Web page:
The Walt Disney Co. (NYSE:DIS) has some exciting things in its pipeline, many of which we only just learned about at its D23 Expo in August. Yet the stock has still fallen around 16% since its most recent earnings release on Aug. 4, largely because of concerns that its media segment is unable to keep up with a market more interested in streaming services instead of paid cable.

The company seems oversold now, and it might be a great time to buy in as the company prepares to expand in each of its other segments. Here are five of the most exciting things to come from Disney in the months and years ahead.

All things Star Wars
The new Star Wars movie box-office sales are expected to be huge, estimated by some analysts to be in the top three highest box office-grossing films of all time. However it's not just the box-office sales that are going to make Star Wars such a successful franchise -- It's the theme park rides, video games, break-off TV series, product licenses, and especially consumer products that will really boost Disney's bottom line. Some analysts predict Disney could make $5 billion in Star Wars product sales in the first year alone.   

A Star Wars costume contest. Photo:

A deep stable of thoroughbred movie properties
We've known for some time now about Star Wars Episode VII, new Marvel movies, the new Pirates of the Caribbean movie planned for 2017, and many more exciting films. However, Disney announced many more new movies in production or in the pipeline at its August D23 Expo, such as Toy Story 4; Gigantic, an animated version of the Jack and the Beanstalk story that has the same songwriters as Frozen; Moana, an animated musical about a Pacific Islander princess; and more.   

Theme-park upgrades and expansion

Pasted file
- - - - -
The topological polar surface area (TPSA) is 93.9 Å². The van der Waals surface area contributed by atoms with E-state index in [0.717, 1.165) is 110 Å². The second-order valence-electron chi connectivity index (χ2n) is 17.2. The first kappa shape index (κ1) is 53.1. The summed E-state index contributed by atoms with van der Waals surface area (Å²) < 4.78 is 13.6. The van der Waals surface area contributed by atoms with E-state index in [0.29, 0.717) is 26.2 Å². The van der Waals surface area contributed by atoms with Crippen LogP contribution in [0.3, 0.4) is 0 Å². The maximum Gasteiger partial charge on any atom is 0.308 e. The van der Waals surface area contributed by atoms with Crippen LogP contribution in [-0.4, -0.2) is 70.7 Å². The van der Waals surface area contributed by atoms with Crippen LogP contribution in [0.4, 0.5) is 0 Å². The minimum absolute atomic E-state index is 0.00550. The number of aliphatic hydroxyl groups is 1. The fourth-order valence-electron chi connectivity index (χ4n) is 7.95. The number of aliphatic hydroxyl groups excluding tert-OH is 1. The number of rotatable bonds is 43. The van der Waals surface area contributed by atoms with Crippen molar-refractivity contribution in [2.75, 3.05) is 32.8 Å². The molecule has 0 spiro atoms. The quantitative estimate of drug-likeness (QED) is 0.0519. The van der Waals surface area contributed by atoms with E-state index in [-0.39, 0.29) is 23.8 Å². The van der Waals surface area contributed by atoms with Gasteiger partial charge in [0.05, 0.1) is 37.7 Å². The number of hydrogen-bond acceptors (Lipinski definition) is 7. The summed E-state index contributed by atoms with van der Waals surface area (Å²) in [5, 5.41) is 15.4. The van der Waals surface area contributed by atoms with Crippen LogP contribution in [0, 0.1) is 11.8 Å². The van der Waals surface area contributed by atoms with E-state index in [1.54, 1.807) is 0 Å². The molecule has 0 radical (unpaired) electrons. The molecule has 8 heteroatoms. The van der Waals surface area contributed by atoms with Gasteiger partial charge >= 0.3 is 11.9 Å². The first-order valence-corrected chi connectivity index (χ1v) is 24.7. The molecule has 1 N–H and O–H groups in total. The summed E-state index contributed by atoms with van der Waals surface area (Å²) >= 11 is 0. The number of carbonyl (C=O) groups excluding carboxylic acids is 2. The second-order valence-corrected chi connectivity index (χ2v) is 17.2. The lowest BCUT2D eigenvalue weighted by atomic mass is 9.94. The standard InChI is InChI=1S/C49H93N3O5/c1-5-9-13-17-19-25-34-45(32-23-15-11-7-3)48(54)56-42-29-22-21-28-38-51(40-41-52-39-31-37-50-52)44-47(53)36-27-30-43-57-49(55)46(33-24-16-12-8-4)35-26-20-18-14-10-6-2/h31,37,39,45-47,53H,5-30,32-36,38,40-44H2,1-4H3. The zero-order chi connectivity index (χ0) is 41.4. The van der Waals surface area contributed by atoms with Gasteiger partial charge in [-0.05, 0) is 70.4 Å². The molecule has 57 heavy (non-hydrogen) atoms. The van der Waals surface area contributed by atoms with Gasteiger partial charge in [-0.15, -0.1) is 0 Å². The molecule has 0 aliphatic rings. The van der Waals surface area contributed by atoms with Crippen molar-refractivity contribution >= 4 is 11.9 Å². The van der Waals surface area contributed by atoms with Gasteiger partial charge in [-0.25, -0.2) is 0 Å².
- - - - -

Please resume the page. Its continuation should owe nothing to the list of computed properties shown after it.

Disney's theme-park segment is its second largest behind media networks, but it looks to be the one poised to lead much of Disney's growth in the coming years. The biggest growth driver in the near future will be the new Shanghai Disney Resort, opening within the next few quarters. According to forecasts, this theme park is likely to be the most attended park in the world, at 25 million visitors in its first full year open, compared with around 20 million for Disney's Magic Kingdom in Orlando.

It's not just new parks that are going to increase revenue, but also parks here in the U.S. that continually have exciting fan-pleasing additions driving increased attendance at each park. For instance, we learned at the D23 expo that there will be an all-new Star Wars Land, Avatar Land, Toy Story Land, and much more at Disney parks in the coming years. Disney's theme-park revenue grew 4% year over year to $4.1 billion in the most recent quarter, but with all of these big changes, especially the park in Shanghai, expect that number to jump much higher next year. 

A mockup of a Star Wars Land feature. Photo: Disney's official Disney Parks blog.

Playmation: play on a whole new level
Playmation is the "evolution of play," according to Disney. Imagine virtual reality mixed with consumer products, and you get these connected devices that allow users to experience the characters and stories from their favorite Disney movies more in depth than ever before. With interactive toys, wearables, and other technology, Playmation could be a major boost in consumer-product sales for Disney.    

Regrowth in Interactive
Disney's Interactive segment makes games and other electronic interactive products that don't fall within the regular consumer-products segment and has actually been Disney's worst performer, as revenue dropped 22% year over year in the most recent quarter. However, there are some developments in the pipeline here that could make this segment perform much better by this time next year, such as the development of the successful Disney Magic Kingdoms games for iPhone, iPad, iPod Touch, Android, and Windows Phone, as announced at the D23 Expo.  

Is Disney a buy now?
Consumers who are cutting the cable cord are putting pressure on Disney's media segment, its largest, which could lead to short-term issues as properties such as ESPN (which alone makes up about two-thirds of the media segment) must work to shift its delivery model in a changing market.

However, over the long term Disney still has huge growth potential, with these five things and many more exciting additions. Now that the company's share price has dropped, and shares are trading at just 21 times earnings and only 18 times expected 2017 fiscal year-end earnings, Disney looks like an even more attractive long-term investment.